I think there have been so many people that have been scamming writers for so long that the natural reaction when anything shows up that asks people to spend money is to assume that it's like everything else. I think if people look closely at what we're doing and how we're doing it, they'll begin to see that what we're doing is very, very, very different than anything that's been done before. And also that it's structured in a way to empower the writer to make intelligent decisions and responsible decisions with their money based on information they get from us. There are two really good examples of that.

First, the evaluations that the readers provide are only visible to our industry professional community if and only if the writer of the script wants to make them visible. They can keep the average score of their script, the review score, the evaluation as a whole - all that they can keep private. We still use the content of that evaluation to identify the top scripts and make targeted recommendations.

The second thing is, you can actually view traffic to your script page - the volume of traffic to your script page, number of downloads, and the number of ratings - so you know if it's actually attracting attention based on the evaluations. So if you're not getting any traffic because your reads have been middling, then you should take it down and we encourage people to take scripts down when they're not getting the traffic they want.

We're not trying to take advantage of people, we're trying to create an ecosystem that will allow talented scripts to get found and talented people to have the careers that they want. And if you're not finding that, we don't want your money.

SR: How do you think this will actually impact the screenwriting world, especially for the development community? It's more or less a fact that 99% of aspiring screenwriters aren't going to make it because they just don't have the chops. Will it really lead to an uptick in great scripts?

FL: I think the people it really affects are two groups. The 5-10% of people who are writing scripts that are worthy of real consideration from the industry will be affected dramatically. Unlike before where you'd have to send to a ScriptShark or try and move to L.A. and network, all you've got to do is pay at most a couple hundred dollars and you can get your script to literally over a thousand people.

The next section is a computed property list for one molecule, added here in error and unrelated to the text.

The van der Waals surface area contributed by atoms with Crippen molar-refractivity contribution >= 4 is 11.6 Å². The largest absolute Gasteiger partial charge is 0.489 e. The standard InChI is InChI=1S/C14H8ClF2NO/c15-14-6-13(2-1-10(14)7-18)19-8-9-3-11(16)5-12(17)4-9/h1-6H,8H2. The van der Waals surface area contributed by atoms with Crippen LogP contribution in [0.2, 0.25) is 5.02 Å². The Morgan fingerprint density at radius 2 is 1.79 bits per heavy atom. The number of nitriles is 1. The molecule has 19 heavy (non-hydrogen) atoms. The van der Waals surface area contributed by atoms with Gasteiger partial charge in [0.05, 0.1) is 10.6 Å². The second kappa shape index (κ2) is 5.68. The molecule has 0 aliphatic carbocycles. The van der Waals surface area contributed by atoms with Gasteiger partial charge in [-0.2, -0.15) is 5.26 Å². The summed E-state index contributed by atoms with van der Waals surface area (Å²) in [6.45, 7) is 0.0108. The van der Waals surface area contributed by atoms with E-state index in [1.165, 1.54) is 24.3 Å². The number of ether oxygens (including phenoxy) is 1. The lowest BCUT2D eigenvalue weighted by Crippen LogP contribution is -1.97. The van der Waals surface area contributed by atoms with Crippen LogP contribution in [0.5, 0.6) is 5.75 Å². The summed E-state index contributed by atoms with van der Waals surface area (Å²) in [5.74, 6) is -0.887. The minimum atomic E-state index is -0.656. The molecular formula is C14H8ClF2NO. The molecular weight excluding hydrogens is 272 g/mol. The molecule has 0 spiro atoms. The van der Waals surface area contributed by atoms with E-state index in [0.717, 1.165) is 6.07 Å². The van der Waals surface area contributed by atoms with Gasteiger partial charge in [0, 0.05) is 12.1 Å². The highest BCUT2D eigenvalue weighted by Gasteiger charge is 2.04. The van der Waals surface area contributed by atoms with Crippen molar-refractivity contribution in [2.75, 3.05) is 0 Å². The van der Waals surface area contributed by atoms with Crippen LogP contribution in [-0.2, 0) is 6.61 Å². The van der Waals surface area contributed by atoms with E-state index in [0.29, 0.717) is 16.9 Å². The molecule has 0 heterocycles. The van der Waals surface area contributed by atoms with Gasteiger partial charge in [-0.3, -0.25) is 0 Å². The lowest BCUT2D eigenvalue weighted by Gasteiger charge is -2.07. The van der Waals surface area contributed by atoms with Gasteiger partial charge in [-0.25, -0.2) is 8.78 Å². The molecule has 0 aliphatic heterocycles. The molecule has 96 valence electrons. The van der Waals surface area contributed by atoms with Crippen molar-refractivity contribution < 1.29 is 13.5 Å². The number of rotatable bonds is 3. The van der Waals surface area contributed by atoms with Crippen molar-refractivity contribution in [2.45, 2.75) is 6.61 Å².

On the development side, the reaction is very positive. Everyone's career can be made or broken by finding a good script or letting a good script go. I think the opportunity to find good scripts in a really easy way on your computer and having them right at hand has led to an overwhelmingly positive response.

There are questions that remain: A) What will be the quality of the scripts that will be submitted and B) how good will the filters be that identity new material? I'm very confident in our filters and I really look to the community of screenwriters to submit their best work. I hope to God they're all amazing. Nothing would make me happier. I'm realistic that they probably aren't, but I'm also very, very confident about the fact that our algorithm will be able to identify the ones that are good and present opportunities to people that would be unable to find them anywhere else.


As I've discussed in a range of articles here at Screen Rant, new technology is rapidly changing the Hollywood landscape. The Black List 3.0 is just one example - and hopefully one that leads to better movies being produced.

Franklin Leonard has been answering more questions about The Black List in detail in this thread at the Done Deal Pro forums and also in the comments of this blog post at Go Into The Story. If you're an aspiring screenwriter, I highly recommend checking out both links to learn more about this unique and exciting opportunity.